Snell, W. E., Jr., & Finney, P. D. (1993). Measuring relational aspects of the self: Relational-esteem, relational-depression, and relational-preoccupation. Contemporary Social Psychology, 17, 44-55.
Primary use / Purpose:
A number of researchers have examined the impact of self-related tendencies on intimate relationships. The Relational Assessment Questionnaire (RAQ) is an objective self-report instrument which measures relational-esteem, the tendency to positively evaluate one's capacity to relate intimately to another person; relational-depression, the tendency to feel depressed about the status of one's intimate relationships; and relational-preoccupation, the tendency to be highly obsessed with thoughts about intimate relationships.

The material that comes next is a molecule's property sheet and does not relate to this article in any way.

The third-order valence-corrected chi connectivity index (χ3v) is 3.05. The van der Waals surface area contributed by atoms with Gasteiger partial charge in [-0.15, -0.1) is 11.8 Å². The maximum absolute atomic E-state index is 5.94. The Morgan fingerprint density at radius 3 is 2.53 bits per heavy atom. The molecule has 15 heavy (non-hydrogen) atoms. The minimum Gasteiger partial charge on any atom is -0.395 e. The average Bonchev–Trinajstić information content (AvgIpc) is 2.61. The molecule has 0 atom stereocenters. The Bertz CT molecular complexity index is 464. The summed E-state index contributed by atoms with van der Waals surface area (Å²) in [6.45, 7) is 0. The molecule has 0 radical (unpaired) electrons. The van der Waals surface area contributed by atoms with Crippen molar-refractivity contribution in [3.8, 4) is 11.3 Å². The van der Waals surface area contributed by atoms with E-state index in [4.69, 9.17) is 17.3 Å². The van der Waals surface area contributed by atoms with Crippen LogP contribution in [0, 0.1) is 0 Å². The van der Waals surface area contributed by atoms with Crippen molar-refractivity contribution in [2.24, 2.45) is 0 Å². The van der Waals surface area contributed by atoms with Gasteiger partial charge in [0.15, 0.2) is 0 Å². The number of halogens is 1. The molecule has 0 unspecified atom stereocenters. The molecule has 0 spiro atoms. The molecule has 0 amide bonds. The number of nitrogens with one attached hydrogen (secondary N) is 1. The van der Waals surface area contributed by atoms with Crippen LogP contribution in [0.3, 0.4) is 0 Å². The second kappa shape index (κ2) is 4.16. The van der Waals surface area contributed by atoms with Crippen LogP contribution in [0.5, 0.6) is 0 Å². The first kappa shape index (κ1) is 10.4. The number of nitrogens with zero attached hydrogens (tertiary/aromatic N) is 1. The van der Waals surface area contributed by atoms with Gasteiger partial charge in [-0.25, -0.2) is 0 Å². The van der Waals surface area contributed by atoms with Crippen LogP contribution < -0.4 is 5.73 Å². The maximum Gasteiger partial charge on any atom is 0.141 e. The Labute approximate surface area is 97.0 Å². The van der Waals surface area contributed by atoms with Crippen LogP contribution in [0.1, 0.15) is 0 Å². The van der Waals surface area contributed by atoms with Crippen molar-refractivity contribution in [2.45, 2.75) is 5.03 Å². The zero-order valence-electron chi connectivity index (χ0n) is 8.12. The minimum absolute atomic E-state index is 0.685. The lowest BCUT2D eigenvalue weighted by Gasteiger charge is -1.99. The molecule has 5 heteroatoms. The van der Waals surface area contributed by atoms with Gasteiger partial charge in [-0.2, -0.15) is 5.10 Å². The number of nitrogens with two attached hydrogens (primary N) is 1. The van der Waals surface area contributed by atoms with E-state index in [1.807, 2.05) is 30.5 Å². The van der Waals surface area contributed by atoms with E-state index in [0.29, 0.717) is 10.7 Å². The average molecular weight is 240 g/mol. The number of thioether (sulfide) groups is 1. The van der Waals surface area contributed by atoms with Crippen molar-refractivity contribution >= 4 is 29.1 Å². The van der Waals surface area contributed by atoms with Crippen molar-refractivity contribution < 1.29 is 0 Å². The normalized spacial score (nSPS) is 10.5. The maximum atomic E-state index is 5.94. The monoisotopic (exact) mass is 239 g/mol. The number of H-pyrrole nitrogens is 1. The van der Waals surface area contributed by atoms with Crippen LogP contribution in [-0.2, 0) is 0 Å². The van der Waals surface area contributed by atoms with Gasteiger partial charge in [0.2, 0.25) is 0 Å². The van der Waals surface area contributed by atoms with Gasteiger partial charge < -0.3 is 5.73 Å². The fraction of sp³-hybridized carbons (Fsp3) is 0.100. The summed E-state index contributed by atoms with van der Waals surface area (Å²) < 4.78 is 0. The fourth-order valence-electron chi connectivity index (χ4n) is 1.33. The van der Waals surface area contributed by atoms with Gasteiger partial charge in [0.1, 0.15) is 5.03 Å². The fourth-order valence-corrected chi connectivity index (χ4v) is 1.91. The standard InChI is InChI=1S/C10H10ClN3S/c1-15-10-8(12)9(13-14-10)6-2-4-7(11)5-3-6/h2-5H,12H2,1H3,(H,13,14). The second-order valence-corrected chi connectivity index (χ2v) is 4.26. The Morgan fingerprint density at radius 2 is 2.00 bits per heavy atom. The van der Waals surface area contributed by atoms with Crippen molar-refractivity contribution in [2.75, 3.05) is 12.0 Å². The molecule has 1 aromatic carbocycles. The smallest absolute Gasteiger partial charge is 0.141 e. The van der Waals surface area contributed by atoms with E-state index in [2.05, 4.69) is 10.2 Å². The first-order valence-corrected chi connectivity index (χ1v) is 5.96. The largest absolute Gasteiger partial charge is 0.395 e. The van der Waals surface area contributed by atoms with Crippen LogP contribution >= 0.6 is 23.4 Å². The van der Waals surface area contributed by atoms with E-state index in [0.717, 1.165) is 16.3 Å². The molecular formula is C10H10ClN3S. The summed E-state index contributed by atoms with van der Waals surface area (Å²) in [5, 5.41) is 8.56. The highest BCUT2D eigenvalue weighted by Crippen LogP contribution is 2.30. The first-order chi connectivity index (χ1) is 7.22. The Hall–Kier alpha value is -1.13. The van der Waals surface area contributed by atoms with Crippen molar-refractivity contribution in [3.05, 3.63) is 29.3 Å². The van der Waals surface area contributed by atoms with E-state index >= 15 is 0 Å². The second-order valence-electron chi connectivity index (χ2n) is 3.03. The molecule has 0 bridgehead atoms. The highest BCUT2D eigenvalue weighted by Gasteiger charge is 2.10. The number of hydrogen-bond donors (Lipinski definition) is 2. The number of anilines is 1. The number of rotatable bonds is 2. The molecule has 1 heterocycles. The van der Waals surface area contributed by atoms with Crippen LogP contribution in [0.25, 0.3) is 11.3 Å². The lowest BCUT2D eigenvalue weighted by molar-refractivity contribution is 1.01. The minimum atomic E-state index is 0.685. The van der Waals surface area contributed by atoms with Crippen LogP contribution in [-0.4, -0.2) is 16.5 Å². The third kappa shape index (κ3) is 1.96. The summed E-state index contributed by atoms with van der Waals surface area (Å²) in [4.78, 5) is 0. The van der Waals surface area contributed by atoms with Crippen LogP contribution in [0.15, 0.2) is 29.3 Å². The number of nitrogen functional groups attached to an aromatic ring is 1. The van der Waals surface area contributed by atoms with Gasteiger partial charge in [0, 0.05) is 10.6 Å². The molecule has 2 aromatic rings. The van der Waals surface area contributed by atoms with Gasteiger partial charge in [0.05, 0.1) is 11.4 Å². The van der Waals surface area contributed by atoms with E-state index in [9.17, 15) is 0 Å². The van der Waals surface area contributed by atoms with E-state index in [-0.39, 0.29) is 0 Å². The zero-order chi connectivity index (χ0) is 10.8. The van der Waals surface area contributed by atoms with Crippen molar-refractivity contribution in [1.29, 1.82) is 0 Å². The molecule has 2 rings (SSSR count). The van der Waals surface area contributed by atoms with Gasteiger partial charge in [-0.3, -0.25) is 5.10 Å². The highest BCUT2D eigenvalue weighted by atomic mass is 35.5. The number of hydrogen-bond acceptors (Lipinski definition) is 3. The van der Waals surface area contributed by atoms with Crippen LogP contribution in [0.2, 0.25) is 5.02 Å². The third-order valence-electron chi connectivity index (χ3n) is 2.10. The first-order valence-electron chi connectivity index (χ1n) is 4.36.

Factor analysis confirmed the tri-component nature of the Relational Assessment Questionnaire, and reliability analyses provided evidence for each scale's internal consistency and stability. The convergent and discriminant validity of the RAQ was indicated through results showing that relational-esteem, relational-depression, and relational-preoccupation were related in predictable ways to interpersonal involvement and attraction.